UACES Facebook Amaranthus tricolor Joseph’s Coat, Summer Poinsettia
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Plant of the Week: Amaranthus tricolor Joseph’s Coat, Summer Poinsettia

Studying genealogy becomes more interesting and immediate as one reaches the age when, at any moment, you could become an ancestor. Plants, too, have ancestors and close relatives on all sides. Some are glamorous while others, not so much. Joseph’s Coat or Summer Poinsettia (Amaranthus tricolor) is a gaudy annual “flower” that shares many traits with common pigweed, one of its close kin.

Amaranthus tricolor Fay AR 7 30 17 (1)

Joseph’s coat – a common name shared by several only distantly related annual plants with showy summertime foliage – is one of about 70 Amaranths that are widely distributed throughout the world. Many amaranths were used by Native Americans in pre-colonization times as a green vegetable while young (similar to spinach), as a grain crop for porridge or for various medicinal purposes.

This species, native to South America, is a fast, mostly erect-growing annual that tops out at three to four feet tall. In the cultivated forms plants produce green, often terminally-banded leaves at the base of the plant, but as the summer progresses the upper leaves turn vibrant shades of red, yellow and orange. The basal leaves are more broadly ovate to 8 inches long while the upper leaves are more slender with an elongated petiole. Molten Fire is a selection with all-red terminal leaves said to have been introduced by Luther Burbank in 1922.

Small reddish, bristly flower clusters are produced in the axils of the showy terminal leaves in the summer but are of no great ornamental value. A solitary black seed is produced in each spiny calyx but, as with their weedy kin, individual plants produce lots of seed.

These gaudy annuals are not commonly seen in refined gardens but are real standouts when encountered. Possibly it is their kinship with the pigweeds, about ten of which are common agricultural weeds in Arkansas, which diminishes their appeal. The name pigweed comes from the fact that the weedy amaranths grew in sites where pigs had been allowed to root around in the soil.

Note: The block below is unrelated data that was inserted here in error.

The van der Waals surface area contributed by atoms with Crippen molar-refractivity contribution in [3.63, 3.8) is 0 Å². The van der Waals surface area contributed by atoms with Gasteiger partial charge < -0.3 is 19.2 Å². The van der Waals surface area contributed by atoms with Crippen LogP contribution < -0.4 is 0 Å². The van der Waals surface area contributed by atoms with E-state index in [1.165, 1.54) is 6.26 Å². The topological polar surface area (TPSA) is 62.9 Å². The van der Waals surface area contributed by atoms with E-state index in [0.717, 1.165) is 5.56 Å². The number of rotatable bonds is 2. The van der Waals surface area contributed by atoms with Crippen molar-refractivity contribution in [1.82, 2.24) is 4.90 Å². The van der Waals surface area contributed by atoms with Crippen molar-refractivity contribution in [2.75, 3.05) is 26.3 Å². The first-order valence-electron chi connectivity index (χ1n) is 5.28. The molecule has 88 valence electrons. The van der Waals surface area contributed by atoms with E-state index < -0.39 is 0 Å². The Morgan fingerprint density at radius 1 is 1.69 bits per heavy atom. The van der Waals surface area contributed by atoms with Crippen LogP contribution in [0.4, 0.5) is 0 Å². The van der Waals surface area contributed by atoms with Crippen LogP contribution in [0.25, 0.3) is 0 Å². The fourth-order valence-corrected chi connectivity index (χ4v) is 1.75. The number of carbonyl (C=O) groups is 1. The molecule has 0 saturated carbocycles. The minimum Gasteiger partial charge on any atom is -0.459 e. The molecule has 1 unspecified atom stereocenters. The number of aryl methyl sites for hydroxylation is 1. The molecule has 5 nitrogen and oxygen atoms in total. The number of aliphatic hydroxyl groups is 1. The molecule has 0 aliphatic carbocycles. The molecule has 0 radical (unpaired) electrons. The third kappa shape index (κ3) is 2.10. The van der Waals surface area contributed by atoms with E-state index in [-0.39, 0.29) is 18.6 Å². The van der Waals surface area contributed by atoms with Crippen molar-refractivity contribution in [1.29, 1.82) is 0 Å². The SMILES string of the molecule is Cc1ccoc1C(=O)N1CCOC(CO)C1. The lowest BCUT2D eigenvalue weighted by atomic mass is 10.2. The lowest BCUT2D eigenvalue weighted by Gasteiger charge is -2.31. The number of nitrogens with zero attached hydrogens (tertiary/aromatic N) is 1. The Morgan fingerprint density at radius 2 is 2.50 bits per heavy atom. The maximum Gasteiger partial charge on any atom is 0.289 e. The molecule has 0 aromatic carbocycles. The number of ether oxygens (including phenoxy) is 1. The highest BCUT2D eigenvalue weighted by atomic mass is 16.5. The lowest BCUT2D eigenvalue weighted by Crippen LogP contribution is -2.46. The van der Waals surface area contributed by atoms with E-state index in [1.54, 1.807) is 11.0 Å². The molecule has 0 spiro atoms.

It turns out that the small seeds need light for germination. The rooting pigs brought the buried seeds to the surface and, if the pigs had been moved to a different pen, the fast-growing weeds quickly covered the old pigpen. Today pigweed is more of a problem with cotton and soybean farmers because some pigweeds, notably Palmers pigweed, have developed resistance to the herbicide glyphosate, thus neutralizing a commonly used weed control strategy.

Joseph’s coat with its show foliage is only one of several ornamental amaranths. Some, such as love-lies-bleeding (A. caudatus) and various red leafed forms with large, erect clusters of seed heads make bright, bold statements in the garden. Joseph’s coat does not seem to reseed in the garden but the large, bold forms will reseed freely but are easily edited out as they appear. Amaranth seeds are one of the species that go through the Botanical Garden of the Ozarks’ composting procedure unscathed so I try to eliminate the seed heads from the compost pile.

Joseph’s coat and other ornamental amaranths are better suited for larger, more informal gardens than small intimate spaces. Ornamental amaranths are warm seeded annuals that should not be planted out until the danger of frost is past. They need full sunlight and do best in a good garden soil. They tolerate dry conditions well but on poor, infertile soils they languish. An assortment of insects feed on the foliage, so it is not uncommon to see a few holes in the leaves.

For more information about horticulture or to see other Plant of the Week columns, visit Extension’s Website, www.uaex.edu, or contact your county extension agent. The Cooperative Extension Service is part of the U of A Division of Agriculture.

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